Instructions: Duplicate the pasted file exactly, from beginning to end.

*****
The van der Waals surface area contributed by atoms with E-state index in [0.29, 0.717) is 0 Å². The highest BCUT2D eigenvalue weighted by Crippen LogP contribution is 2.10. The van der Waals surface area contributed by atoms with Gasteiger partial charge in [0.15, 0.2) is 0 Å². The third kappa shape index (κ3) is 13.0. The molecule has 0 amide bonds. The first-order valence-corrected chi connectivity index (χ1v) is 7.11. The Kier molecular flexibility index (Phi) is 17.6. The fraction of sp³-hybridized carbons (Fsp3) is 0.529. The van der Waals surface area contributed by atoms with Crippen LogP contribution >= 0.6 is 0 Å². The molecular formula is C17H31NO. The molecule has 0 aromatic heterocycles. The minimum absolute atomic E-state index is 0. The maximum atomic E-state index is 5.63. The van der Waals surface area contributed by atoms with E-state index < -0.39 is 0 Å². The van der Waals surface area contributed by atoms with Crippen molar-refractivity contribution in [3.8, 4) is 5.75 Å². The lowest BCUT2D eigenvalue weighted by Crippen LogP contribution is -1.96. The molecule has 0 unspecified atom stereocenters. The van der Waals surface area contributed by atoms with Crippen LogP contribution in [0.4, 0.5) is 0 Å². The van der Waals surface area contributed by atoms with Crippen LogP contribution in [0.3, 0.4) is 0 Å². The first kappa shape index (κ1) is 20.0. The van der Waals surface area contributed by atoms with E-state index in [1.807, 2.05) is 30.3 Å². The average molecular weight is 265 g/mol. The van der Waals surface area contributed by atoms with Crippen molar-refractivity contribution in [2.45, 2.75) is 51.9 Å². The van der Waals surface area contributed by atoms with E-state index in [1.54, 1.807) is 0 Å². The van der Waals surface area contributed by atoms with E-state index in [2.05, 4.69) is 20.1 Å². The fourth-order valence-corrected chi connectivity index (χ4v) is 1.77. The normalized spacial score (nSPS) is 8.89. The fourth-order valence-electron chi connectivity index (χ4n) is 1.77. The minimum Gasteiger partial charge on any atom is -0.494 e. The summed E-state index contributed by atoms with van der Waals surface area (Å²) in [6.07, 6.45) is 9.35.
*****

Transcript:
The van der Waals surface area contributed by atoms with E-state index in [0.29, 0.717) is 0 Å². The highest BCUT2D eigenvalue weighted by Crippen LogP contribution is 2.10. The van der Waals surface area contributed by atoms with Gasteiger partial charge in [0.15, 0.2) is 0 Å². The third kappa shape index (κ3) is 13.0. The molecule has 0 amide bonds. The first-order valence-corrected chi connectivity index (χ1v) is 7.11. The Kier molecular flexibility index (Phi) is 17.6. The fraction of sp³-hybridized carbons (Fsp3) is 0.529. The van der Waals surface area contributed by atoms with Crippen LogP contribution >= 0.6 is 0 Å². The molecular formula is C17H31NO. The molecule has 0 aromatic heterocycles. The minimum absolute atomic E-state index is 0. The maximum atomic E-state index is 5.63. The van der Waals surface area contributed by atoms with E-state index < -0.39 is 0 Å². The van der Waals surface area contributed by atoms with Crippen molar-refractivity contribution in [3.8, 4) is 5.75 Å². The lowest BCUT2D eigenvalue weighted by Crippen LogP contribution is -1.96. The molecule has 0 unspecified atom stereocenters. The van der Waals surface area contributed by atoms with Crippen LogP contribution in [0.4, 0.5) is 0 Å². The van der Waals surface area contributed by atoms with Crippen LogP contribution in [0.3, 0.4) is 0 Å². The first kappa shape index (κ1) is 20.0. The van der Waals surface area contributed by atoms with E-state index in [1.807, 2.05) is 30.3 Å². The average molecular weight is 265 g/mol. The van der Waals surface area contributed by atoms with Crippen molar-refractivity contribution in [2.45, 2.75) is 51.9 Å². The van der Waals surface area contributed by atoms with E-state index in [1.54, 1.807) is 0 Å². The van der Waals surface area contributed by atoms with E-state index in [2.05, 4.69) is 20.1 Å². The fourth-order valence-corrected chi connectivity index (χ4v) is 1.77. The normalized spacial score (nSPS) is 8.89. The fourth-order valence-electron chi connectivity index (χ4n) is 1.77. The minimum Gasteiger partial charge on any atom is -0.494 e. The summed E-state index contributed by atoms with van der Waals surface area (Å²) in [6.07, 6.45) is 9.35.